On Friday, June 10, at Saint Germain Church, Christophe Guillet will be ordained a priest for the diocese of Montreal. In anticipation of his upcoming ordination, the future priest answers some questions about himself and his vocation.

How have you encountered the Lord?

It hasn't just been once, but many times, in different situations, at different stages of my life, in different places.  Consistently though, as with the pilgrims on the road to Emmaus, when I finally become aware of the presence of the Lord, He is no longer there, but my heart remains aflame. What remains in my heart is this desire to be always seeking God, always journeying.

At what age, or at what moment of your life, did you begin to ask yourself the question of your vocation?

It was when I was 26, when I arrived in Quebec-which was also the occasion of my return to the Church-that this question began to arise for me. Many times, people in the Saint-Édouard de Montréal parish asked me if I had ever thought of becoming a priest. So I began a journey of vocational discernment-and a long fight against the call. God was the strongest, in the end.

Did you have influential encounters during your years of formation in the seminary or in your pastoral internships?

It was the baptised members of the parish that impressed me the most with their simple yet profound faith. I think especially of Jocelyne who never ceased, for the duration of my formation, to repeat to me that God doesn't call those who are capable, but instead He renders capable those whom He calls.  My internship tutors, Alain and Alain.  Two biblical scholars: M. Robert Mercier p.s.s. and M. l'Abbé Marc Girard.  More than their knowledge of the Bible, it was their love of the Word of God that they transmitted to me.  The monks of Saint-Benoît-du-Lac.

What attracts you, in the priestly ministry?  What are your discoveries?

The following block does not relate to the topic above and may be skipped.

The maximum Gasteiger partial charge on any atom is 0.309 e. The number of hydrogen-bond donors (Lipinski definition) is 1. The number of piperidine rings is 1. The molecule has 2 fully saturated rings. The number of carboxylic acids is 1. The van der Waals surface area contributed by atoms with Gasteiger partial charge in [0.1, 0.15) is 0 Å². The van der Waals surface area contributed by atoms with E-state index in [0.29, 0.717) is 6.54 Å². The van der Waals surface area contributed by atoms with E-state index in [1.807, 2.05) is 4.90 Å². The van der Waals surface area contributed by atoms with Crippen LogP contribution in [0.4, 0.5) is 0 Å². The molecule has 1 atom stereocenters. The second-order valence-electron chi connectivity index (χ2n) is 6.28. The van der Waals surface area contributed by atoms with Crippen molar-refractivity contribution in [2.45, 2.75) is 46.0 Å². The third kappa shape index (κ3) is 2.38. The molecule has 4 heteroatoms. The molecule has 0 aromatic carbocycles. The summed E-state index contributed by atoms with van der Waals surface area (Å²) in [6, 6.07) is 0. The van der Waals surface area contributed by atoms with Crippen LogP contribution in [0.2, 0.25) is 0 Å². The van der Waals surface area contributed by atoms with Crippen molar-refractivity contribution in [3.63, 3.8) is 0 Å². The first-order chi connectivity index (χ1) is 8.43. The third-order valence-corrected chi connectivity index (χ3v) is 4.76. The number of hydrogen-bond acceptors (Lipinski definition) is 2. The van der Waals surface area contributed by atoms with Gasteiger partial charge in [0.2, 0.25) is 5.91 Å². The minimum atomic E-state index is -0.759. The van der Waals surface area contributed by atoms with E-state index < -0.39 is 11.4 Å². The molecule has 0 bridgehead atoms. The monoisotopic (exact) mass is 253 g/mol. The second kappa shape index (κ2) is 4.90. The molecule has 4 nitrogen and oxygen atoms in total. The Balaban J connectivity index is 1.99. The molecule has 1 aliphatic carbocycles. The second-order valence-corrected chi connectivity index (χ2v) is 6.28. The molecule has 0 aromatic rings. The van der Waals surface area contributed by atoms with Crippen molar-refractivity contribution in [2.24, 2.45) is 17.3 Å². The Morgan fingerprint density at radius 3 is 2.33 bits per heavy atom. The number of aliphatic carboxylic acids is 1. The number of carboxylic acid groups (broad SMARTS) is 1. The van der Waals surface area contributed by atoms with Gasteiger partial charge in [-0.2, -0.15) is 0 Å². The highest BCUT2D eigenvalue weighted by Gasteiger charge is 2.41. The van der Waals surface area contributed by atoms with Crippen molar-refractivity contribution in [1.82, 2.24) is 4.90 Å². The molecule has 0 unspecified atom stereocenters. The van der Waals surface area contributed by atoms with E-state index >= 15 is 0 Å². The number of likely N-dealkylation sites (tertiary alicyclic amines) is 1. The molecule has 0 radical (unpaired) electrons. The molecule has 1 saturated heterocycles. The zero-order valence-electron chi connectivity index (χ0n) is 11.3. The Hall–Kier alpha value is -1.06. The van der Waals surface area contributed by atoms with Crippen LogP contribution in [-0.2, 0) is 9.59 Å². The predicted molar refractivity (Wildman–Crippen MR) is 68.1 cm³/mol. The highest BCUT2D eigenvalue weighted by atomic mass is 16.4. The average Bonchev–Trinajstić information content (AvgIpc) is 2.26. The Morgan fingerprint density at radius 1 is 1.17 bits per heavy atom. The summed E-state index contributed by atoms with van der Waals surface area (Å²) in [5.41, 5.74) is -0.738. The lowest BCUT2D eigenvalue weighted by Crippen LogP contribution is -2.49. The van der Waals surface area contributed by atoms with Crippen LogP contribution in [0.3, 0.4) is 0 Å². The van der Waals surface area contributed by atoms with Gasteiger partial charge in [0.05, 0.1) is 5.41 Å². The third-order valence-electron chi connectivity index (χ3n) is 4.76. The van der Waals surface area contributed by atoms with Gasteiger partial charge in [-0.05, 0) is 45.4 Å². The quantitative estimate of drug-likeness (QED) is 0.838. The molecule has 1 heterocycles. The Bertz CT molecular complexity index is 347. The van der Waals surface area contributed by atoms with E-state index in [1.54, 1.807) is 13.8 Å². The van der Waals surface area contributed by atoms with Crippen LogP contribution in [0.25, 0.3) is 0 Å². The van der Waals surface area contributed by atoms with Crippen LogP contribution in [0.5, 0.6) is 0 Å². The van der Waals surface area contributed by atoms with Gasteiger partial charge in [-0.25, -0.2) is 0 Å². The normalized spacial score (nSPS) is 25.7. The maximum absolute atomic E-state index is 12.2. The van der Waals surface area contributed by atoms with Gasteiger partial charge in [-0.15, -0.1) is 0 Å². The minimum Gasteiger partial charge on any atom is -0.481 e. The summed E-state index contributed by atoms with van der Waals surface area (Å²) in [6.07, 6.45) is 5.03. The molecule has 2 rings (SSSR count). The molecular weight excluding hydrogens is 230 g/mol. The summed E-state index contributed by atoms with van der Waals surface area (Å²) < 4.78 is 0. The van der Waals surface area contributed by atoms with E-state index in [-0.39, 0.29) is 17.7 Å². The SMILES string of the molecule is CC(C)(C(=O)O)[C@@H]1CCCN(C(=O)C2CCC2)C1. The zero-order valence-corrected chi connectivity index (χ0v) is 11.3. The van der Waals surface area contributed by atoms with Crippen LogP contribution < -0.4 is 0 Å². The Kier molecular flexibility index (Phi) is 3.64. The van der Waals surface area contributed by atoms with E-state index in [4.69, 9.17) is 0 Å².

Amongst other things, I like to explore the Word of God and share my discoveries, to welcome people and celebrate the different stages of their lives, the sacraments, the gifts of God in their lives, to accompany them.

My most beautiful discovery is the greatness, the beauty of those who have been baptised.

What quotation have you chosen for your ordination?

"Go out and make disciples of all the nations ... "  (Matt. 28:19)

The second person plural ("allez" in French) reminds me that Jesus doesn't address himself solely to me but to all the members of His body.  He doesn't address only priests, but all the baptised.

My baptismal vocation is to nurture the love of Christ amongst people of all conditions, all nations, all socio-economic and cultural backgrounds, who are present in the region of the Montreal diocese.

My priestly vocation is to enable the baptised to whom I am sent to become missionary-disciples of Christ.

What makes a good priest today?

It seems to me that a good priest is a man who knows how to recognize the charisms of the baptised people who surround him and who knows how to put to work everything required in order for them to exercise their charisms to their full capacity, to find their fulfilment, to contribute to the coming of the Kingdom of God.

It seems to me that a good priest is a man who knows how to identify the hungry of our world and, with the help of Christ, to fill their needs.

That said, I still have to learn how to be a priest and to serve like one. Maybe my opinion will change with experience.

Is this a path of happiness?

It is a path of testing. But the Bible tells us that each person, who accepts the call to put themselves at the service of the Lord, is tested.

At the same time, God doesn't call us to misery, but to happiness.

His service fills us with joy, a joy that nothing can change, not even the weight of trials.